May 23, 2011
Page 10 Book 5: The War Diaries
Now publishing post-Rapture.
Much as I’d love to voice my views on religious doomsday predictions and those that cast them, I do actually have a subject much closer to my heart to discuss today. That is of course the Guarding Soldier itself.
Of course, I’ve already espoused its storyline connotations and its backstory and symbolism for the characters present. What I’d like to talk about really is how it’s drawn and what it actually means to me.
The Guarding Soldier first appeared on February 25th 2008, on page 40 of Book 1. I’d spent quite a bit of time drawing it beforehand, since I had a fair size buffer at the time and wanted to draw it right as I was already aware of its story significance. And at the time, I was pretty satisfied with it, it was for the time a very complex piece of work for me.
It then appeared in big fashion in page 44 of Book 5, on January 1st 2011, almost 3 years later (though it did have a couple minor appearances inbetween) and in its greatest exposure to date in these past four pages of Book 5: The War Diaries. And in these appearances, whilst I might not have been completely satisfied with what I achieved, the Guarding Soldier still represents a high-point in my recent artistic endeavours.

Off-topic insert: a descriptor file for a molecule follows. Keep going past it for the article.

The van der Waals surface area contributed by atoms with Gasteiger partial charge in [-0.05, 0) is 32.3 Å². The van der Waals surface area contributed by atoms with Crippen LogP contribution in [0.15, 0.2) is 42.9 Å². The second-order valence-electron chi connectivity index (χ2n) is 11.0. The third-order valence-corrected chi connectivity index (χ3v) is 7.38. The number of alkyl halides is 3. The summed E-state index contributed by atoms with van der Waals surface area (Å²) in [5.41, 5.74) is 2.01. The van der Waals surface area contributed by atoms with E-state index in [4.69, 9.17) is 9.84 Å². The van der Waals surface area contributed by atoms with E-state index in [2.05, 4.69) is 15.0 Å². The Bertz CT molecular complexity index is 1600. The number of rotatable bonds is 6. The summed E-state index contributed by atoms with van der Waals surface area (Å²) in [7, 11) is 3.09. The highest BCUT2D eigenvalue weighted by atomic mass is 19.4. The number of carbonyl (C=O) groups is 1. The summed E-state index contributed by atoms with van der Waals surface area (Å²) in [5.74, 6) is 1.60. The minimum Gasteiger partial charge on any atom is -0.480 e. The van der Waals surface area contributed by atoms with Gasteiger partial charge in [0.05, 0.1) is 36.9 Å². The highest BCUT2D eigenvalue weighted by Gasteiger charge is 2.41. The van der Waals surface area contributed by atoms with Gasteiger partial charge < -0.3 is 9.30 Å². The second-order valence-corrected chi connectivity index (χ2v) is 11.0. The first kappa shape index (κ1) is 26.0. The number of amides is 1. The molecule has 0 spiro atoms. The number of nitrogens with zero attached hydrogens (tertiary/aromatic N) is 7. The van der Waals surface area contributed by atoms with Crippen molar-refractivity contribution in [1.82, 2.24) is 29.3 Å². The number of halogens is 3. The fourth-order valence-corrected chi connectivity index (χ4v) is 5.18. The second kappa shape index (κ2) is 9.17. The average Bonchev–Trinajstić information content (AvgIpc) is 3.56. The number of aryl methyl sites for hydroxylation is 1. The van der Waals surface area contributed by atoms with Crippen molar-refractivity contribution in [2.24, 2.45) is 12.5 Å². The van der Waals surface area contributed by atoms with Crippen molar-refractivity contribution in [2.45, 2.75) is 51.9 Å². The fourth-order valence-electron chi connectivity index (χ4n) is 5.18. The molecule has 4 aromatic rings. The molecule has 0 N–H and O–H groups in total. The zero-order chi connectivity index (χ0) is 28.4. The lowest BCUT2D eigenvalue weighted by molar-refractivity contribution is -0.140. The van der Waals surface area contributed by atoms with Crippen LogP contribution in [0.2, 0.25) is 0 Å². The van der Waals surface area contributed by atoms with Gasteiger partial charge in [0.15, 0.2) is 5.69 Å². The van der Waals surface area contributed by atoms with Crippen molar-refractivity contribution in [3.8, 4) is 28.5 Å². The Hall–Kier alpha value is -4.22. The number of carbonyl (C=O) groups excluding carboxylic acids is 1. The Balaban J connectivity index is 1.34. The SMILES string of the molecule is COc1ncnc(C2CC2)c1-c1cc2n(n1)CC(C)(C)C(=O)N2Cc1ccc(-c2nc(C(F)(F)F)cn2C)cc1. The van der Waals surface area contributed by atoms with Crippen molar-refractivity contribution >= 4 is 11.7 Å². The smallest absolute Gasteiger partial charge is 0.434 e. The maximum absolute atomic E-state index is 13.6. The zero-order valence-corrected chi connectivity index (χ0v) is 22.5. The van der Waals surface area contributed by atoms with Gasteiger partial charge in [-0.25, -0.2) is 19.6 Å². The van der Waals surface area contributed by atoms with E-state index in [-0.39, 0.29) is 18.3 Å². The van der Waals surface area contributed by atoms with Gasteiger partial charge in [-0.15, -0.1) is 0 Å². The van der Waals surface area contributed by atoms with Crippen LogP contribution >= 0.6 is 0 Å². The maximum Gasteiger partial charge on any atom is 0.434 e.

The Soldier then is perhaps a benchmark of how my art has improved. Its important to me in that fashion because it is a very significant marker of how far I’ve come. The original appearance has a lot of the markers that plague my earlier artworks, with the yellow circle sun, the shading, the clumsy positioning, improper framing, pointed hands, and even in just how the page itself is laid out (though for its time it was still fairly unconventional for me in making pages). These new appearances have everything I’ve learned to date, the Soldier now actually grabs and holds things with properly-contorted digits, his shading (where utilised) is as proper and accurate as it needs to be, and I’ve even drawn a completely new angle from scratch in the final frame of page 9 for its hammer striking the outpost.
Is it perfect? No, there’s still quite a few things I’d like to improve, like that I still cling to existing view angles rather than making new ones and that my shading is few and far between, both largely to save time. But is it good? I like to think so, and I’m generally very critical of my art (generally speaking I still consider myself more a writer than an artist, and I’m just as critical there too).
Were I wisened teacher stood beside a student, gazing upon their easel with this page plotted out on it, I would be pleased of their progress and I would want to see more.